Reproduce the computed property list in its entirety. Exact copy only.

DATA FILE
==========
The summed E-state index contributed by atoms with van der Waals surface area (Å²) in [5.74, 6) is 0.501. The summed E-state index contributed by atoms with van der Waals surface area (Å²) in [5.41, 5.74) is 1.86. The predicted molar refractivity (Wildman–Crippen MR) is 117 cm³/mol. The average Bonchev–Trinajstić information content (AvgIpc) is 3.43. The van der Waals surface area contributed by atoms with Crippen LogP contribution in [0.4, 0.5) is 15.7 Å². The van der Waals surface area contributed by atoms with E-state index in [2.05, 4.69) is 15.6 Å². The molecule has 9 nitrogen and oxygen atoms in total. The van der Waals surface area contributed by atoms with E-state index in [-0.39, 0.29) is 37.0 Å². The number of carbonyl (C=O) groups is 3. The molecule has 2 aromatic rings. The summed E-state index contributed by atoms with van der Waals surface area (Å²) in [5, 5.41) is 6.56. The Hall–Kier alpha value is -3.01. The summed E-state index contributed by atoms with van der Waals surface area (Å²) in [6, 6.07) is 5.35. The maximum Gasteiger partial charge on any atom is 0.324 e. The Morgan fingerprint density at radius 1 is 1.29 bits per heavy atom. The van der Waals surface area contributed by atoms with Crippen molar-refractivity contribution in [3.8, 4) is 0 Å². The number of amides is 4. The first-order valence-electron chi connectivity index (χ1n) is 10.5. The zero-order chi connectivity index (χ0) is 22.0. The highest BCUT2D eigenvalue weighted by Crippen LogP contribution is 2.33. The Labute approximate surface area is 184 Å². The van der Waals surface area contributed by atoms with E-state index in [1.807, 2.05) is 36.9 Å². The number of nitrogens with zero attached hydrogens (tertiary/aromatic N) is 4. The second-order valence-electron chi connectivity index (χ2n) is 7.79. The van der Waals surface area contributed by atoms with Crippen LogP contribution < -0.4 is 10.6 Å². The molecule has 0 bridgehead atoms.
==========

The summed E-state index contributed by atoms with van der Waals surface area (Å²) in [5.74, 6) is 0.501. The summed E-state index contributed by atoms with van der Waals surface area (Å²) in [5.41, 5.74) is 1.86. The predicted molar refractivity (Wildman–Crippen MR) is 117 cm³/mol. The average Bonchev–Trinajstić information content (AvgIpc) is 3.43. The van der Waals surface area contributed by atoms with Crippen LogP contribution in [0.4, 0.5) is 15.7 Å². The van der Waals surface area contributed by atoms with E-state index in [2.05, 4.69) is 15.6 Å². The molecule has 9 nitrogen and oxygen atoms in total. The van der Waals surface area contributed by atoms with E-state index in [-0.39, 0.29) is 37.0 Å². The number of carbonyl (C=O) groups is 3. The molecule has 2 aromatic rings. The summed E-state index contributed by atoms with van der Waals surface area (Å²) in [5, 5.41) is 6.56. The Hall–Kier alpha value is -3.01. The summed E-state index contributed by atoms with van der Waals surface area (Å²) in [6, 6.07) is 5.35. The maximum Gasteiger partial charge on any atom is 0.324 e. The Morgan fingerprint density at radius 1 is 1.29 bits per heavy atom. The van der Waals surface area contributed by atoms with Crippen molar-refractivity contribution in [3.8, 4) is 0 Å². The number of amides is 4. The first-order valence-electron chi connectivity index (χ1n) is 10.5. The zero-order chi connectivity index (χ0) is 22.0. The highest BCUT2D eigenvalue weighted by Crippen LogP contribution is 2.33. The Labute approximate surface area is 184 Å². The van der Waals surface area contributed by atoms with E-state index in [1.807, 2.05) is 36.9 Å². The number of nitrogens with zero attached hydrogens (tertiary/aromatic N) is 4. The second-order valence-electron chi connectivity index (χ2n) is 7.79. The van der Waals surface area contributed by atoms with Crippen LogP contribution < -0.4 is 10.6 Å². The molecule has 0 bridgehead atoms.